Better outreach to the public may be the key to resolving concerns of Department of Energy officials in Washington, D.C., about the diversity of the Hanford Advisory Board, some members said Friday.
For the third time since 2000, DOE headquarters officials pushed to change the composition of the board in 2012.
The citizen board advises DOE and its regulators, the Washington State Department of Ecology and the U.S. Environmental Protection Agency, on environmental cleanup of the massively contaminated Hanford nuclear reservation, where plutonium was produced for the nation's nuclear weapons program. That means questioning government policy and taking stands that sometimes are at odds with DOE.
Some federal officials believe some turnover on the board is needed, and ethnic, racial and gender diversity can benefit boards, said Cate Alexander, the designated federal officer for DOE's eight Environmental Management Site Specific Advisory Boards, in September. Term limits for some board members have been proposed, which would allow new board members to be picked to provide more diversity, according to DOE officials.
However, the board asked DOE to let it solve issues itself, rather than having changes imposed from Washington, D.C. In November, David Huizenga, senior adviser for DOE's Office of Environmental Management, agreed.
"The board was designed for a diversity of opinions," said Susan Leckband, who represents the Washington League of Women Voters on the board, as the board began discussing possible solutions Friday.
When it was formed 19 years ago, its 32 seats were assigned to represent different interests and organizations rather than having individuals appointed. Organizations represent diverse groups of people, including tribes, civic groups, environmental groups, local business interests, local governments, unions and universities. They each pick their own representatives to the board.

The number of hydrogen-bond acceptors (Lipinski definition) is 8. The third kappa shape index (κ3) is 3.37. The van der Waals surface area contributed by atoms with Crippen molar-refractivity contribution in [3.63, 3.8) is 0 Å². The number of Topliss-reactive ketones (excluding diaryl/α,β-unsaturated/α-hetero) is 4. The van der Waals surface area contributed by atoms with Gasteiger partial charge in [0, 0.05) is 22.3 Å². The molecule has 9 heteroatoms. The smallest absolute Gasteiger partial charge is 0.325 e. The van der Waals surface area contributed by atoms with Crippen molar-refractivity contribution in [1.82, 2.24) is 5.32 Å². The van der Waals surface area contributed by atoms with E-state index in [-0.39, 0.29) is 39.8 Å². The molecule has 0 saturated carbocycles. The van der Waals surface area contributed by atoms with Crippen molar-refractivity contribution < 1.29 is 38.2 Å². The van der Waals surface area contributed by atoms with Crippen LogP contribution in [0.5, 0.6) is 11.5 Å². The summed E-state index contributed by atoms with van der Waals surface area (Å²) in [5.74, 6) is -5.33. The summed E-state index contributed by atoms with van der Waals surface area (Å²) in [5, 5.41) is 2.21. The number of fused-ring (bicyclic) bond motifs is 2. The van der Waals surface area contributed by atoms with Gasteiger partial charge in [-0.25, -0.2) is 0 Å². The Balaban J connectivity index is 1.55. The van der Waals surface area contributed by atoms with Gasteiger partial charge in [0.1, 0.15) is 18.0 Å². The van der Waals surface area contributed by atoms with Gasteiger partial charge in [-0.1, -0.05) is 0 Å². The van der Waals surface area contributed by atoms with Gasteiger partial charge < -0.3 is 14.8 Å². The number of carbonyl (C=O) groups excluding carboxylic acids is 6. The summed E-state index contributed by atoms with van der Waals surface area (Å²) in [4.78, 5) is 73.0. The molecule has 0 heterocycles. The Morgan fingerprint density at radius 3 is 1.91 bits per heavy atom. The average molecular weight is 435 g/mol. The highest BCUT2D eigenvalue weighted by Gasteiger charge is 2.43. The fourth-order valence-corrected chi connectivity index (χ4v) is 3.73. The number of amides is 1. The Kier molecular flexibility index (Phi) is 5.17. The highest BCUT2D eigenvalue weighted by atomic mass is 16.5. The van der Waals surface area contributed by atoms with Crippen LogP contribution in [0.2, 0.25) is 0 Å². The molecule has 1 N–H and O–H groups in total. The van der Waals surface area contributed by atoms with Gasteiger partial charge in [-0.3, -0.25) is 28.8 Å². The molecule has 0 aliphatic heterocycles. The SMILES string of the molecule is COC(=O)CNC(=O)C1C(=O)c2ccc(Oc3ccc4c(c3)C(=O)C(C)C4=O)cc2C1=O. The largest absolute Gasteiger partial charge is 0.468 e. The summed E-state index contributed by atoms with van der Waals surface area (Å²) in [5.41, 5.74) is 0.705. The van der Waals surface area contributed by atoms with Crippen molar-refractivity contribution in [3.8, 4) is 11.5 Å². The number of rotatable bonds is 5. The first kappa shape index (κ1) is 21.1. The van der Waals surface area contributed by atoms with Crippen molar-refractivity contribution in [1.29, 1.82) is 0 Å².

The board then works to reach consensus on issues, providing "advice" to DOE agreed upon by organizations with widely different opinions and interests related to environmental cleanup of Hanford.
"Rich public involvement stimulates diversity," said Mike Korenko, who represents the public at large on the board.
The board has been successful in retaining older members. They have time to devote to day-long meetings and often many years or decades of knowledge about Hanford, helping them follow discussions on a wide range of often complex and sometimes technical cleanup issues at the 586-square-mile nuclear reservation.
Board members may need to mentor people in their organization to bring them up to speed in preparation for future openings on the board, Leckband said.
To interest more people in Hanford cleanup, meetings need to be held in places other than the Tri-Cities, said Paige Knight, who represents Portland-based Hanford Watch on the board. Tight budgets have ended the board's practice of meeting twice a year in different places in the Northwest with public interest sessions in the evening in conjunction with the board meetings.
But even when public hearings are held in Portland, it's difficult to draw a diverse crowd based on race and economic class because people have more pressing worries than Hanford, she said.
Other suggestions included holding board meetings from 1 to 8 p.m. to allow more people to attend after work and inviting high school or college students to attend committee meetings, where in depth information is provided on issues.
Rather than trying to figure out how to engage high school or college students in the board's business, the board should consider asking students to design a communication plan to reach young people, Korenko said.